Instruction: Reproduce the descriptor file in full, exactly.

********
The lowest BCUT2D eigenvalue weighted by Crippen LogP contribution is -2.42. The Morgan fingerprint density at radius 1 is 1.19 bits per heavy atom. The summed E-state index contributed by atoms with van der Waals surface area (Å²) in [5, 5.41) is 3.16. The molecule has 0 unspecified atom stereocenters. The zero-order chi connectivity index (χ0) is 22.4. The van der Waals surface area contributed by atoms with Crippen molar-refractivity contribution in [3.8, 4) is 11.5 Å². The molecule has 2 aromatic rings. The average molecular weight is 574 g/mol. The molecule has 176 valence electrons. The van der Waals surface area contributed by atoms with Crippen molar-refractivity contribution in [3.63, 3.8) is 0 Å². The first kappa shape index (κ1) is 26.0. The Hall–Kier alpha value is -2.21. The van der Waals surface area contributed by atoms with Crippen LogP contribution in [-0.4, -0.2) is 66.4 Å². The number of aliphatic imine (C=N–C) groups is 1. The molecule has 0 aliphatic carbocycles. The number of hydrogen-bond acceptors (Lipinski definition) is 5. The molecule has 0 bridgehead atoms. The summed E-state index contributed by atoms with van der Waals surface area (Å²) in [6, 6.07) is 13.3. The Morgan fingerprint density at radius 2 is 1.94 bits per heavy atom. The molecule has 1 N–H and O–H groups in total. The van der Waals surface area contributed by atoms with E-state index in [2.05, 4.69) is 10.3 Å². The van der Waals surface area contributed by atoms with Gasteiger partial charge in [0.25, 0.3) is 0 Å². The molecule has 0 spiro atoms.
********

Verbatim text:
The lowest BCUT2D eigenvalue weighted by Crippen LogP contribution is -2.42. The Morgan fingerprint density at radius 1 is 1.19 bits per heavy atom. The summed E-state index contributed by atoms with van der Waals surface area (Å²) in [5, 5.41) is 3.16. The molecule has 0 unspecified atom stereocenters. The zero-order chi connectivity index (χ0) is 22.4. The van der Waals surface area contributed by atoms with Crippen molar-refractivity contribution in [3.8, 4) is 11.5 Å². The molecule has 2 aromatic rings. The average molecular weight is 574 g/mol. The molecule has 176 valence electrons. The van der Waals surface area contributed by atoms with Crippen molar-refractivity contribution in [3.63, 3.8) is 0 Å². The first kappa shape index (κ1) is 26.0. The Hall–Kier alpha value is -2.21. The van der Waals surface area contributed by atoms with Crippen LogP contribution in [-0.4, -0.2) is 66.4 Å². The number of aliphatic imine (C=N–C) groups is 1. The molecule has 0 aliphatic carbocycles. The number of hydrogen-bond acceptors (Lipinski definition) is 5. The molecule has 0 bridgehead atoms. The summed E-state index contributed by atoms with van der Waals surface area (Å²) in [6, 6.07) is 13.3. The Morgan fingerprint density at radius 2 is 1.94 bits per heavy atom. The molecule has 1 N–H and O–H groups in total. The van der Waals surface area contributed by atoms with E-state index in [2.05, 4.69) is 10.3 Å². The van der Waals surface area contributed by atoms with Gasteiger partial charge in [0.25, 0.3) is 0 Å². The molecule has 0 spiro atoms.